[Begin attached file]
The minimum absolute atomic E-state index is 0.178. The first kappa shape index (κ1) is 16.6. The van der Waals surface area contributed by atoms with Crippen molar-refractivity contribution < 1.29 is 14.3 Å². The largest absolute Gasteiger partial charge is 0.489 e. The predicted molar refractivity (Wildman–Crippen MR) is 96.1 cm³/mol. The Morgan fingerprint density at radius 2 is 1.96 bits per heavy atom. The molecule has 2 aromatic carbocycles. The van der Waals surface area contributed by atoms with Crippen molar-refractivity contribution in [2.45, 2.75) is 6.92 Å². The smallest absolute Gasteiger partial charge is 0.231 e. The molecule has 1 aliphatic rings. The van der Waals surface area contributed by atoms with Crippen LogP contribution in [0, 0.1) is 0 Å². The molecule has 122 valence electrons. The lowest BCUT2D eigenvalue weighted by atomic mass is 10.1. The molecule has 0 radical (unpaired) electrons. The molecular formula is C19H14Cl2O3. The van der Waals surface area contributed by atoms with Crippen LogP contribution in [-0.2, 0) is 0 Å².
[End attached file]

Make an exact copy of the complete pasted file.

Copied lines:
The minimum absolute atomic E-state index is 0.178. The first kappa shape index (κ1) is 16.6. The van der Waals surface area contributed by atoms with Crippen molar-refractivity contribution < 1.29 is 14.3 Å². The largest absolute Gasteiger partial charge is 0.489 e. The predicted molar refractivity (Wildman–Crippen MR) is 96.1 cm³/mol. The Morgan fingerprint density at radius 2 is 1.96 bits per heavy atom. The molecule has 2 aromatic carbocycles. The van der Waals surface area contributed by atoms with Crippen molar-refractivity contribution in [2.45, 2.75) is 6.92 Å². The smallest absolute Gasteiger partial charge is 0.231 e. The molecule has 1 aliphatic rings. The van der Waals surface area contributed by atoms with Crippen LogP contribution in [0, 0.1) is 0 Å². The molecule has 122 valence electrons. The lowest BCUT2D eigenvalue weighted by atomic mass is 10.1. The molecule has 0 radical (unpaired) electrons. The molecular formula is C19H14Cl2O3. The van der Waals surface area contributed by atoms with Crippen LogP contribution in [-0.2, 0) is 0 Å².